It took Chris Brogan – an early adopter to the world of blogging – eight years to reach his first 100 subscribers. Since then, he’s become one of the most influential writers and speakers about social media and business. In his newly-released book The Impact Equation: Are You Making Things Happen or Just Making Noise?, co-authored with Julien Smith, he discusses how to make sure your ideas are heard in a crowded marketplace.
In an interview this week at the Inbound Marketing Summit, where we were both keynote speakers, Chris shared some of his top ideas on how to build a network of real value.
It’s Not About You. How exactly did Chris move from his first 100 subscribers to having hundreds of thousands of readers? “The very specific thing I can point to,” he says, “is the moment I started writing for other people instead of myself. It was when I started writing to be helpful, instead of giving my opinion.” For example, he says, you could write a blog post with your take on a new Facebook feature – or, far better, you could write a post about ways that readers can use that new feature. “It’s when I’m helpful that people resonate with it,” says Brogan. “The more I equip you for your success, the more you keep coming back – and bringing someone.”
Build Relationships with “Up and Comers.” In any industry, there’s the top echelon of stars – who are probably too busy to notice you. That’s why Brogan suggests building relationships with “up and comers” who are, say, in the top 50 in their field. “The target is always the person who’s really anxious to get heard and seen on the way up,” he says. “You can build true loyalty in that segment, because they think wow, you knew me when. I do that today. I don’t think of myself as anybody important, but as time goes on and I have to say no to many more things, when I say yes, I most certainly take into account the people who were there before there was any reason for them to care.”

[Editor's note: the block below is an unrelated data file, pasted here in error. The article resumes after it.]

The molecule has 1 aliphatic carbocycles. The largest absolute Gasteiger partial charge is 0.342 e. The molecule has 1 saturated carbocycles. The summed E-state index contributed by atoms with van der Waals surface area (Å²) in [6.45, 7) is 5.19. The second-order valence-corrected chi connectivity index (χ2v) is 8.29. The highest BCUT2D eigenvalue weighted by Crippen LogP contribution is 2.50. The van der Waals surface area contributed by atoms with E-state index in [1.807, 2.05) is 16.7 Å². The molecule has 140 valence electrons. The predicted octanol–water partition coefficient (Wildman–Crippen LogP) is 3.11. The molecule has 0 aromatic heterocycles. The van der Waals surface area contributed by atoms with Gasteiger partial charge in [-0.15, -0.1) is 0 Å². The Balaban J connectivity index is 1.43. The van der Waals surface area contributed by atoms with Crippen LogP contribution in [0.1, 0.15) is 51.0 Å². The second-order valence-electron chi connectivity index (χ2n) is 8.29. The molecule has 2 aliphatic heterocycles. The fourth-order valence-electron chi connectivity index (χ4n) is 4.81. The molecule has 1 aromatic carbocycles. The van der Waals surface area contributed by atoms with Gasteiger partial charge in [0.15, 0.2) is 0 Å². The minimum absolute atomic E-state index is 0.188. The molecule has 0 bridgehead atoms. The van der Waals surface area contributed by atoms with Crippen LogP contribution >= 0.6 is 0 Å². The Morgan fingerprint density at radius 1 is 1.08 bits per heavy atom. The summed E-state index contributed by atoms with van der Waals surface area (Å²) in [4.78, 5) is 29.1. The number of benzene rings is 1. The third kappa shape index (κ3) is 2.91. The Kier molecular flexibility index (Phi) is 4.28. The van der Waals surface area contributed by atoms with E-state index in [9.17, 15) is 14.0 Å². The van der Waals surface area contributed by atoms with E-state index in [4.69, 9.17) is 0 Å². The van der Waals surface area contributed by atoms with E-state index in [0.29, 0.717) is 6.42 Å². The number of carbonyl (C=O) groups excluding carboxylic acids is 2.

Make Your Networks Horizontal, Not Vertical. “Where everyone does this wrong,” says Brogan, “is they make vertical networks based on either locale or industry. ‘I’m in the auto industry so I should know people in the auto industry.’ Then you lose your job, and you learn how dumb it is to know only one industry.” The antidote, he says, is to build a network that’s “horizontal, not vertical.” Specifically, you should reach out to connectors in other fields that may be slightly outside your orbit, but to which you can add mutual value.
Be Weird, and Be Yourself. “The weirder I get, the more money I make,” Brogan told the crowd at the Inbound Marketing Summit. It was partly a joke – “I don’t mean weird for weird’s sake,” he told me – but also a reflection of his belief that bravery and authenticity should be mandatory in corporate life. He praises JC Penney’s decision to employ comedian Ellen DeGeneres (still controversial in some quarters because of her sexual orientation) as a pitchwoman. Trying to please everyone is a losing battle, he says: “A company has the opportunity, and maybe almost the duty, to be who it really is.”
This post originally appeared on the Forbes website on October 27, 2012.
Dorie Clark is CEO of Clark Strategic Communications and the author of Reinventing You: Define Your Brand, Imagine Your Future (Harvard Business Review Press). She is a strategy consultant who has worked with clients including Google, Yale University, and the Ford Foundation. Listen to her podcasts or follow her on Twitter.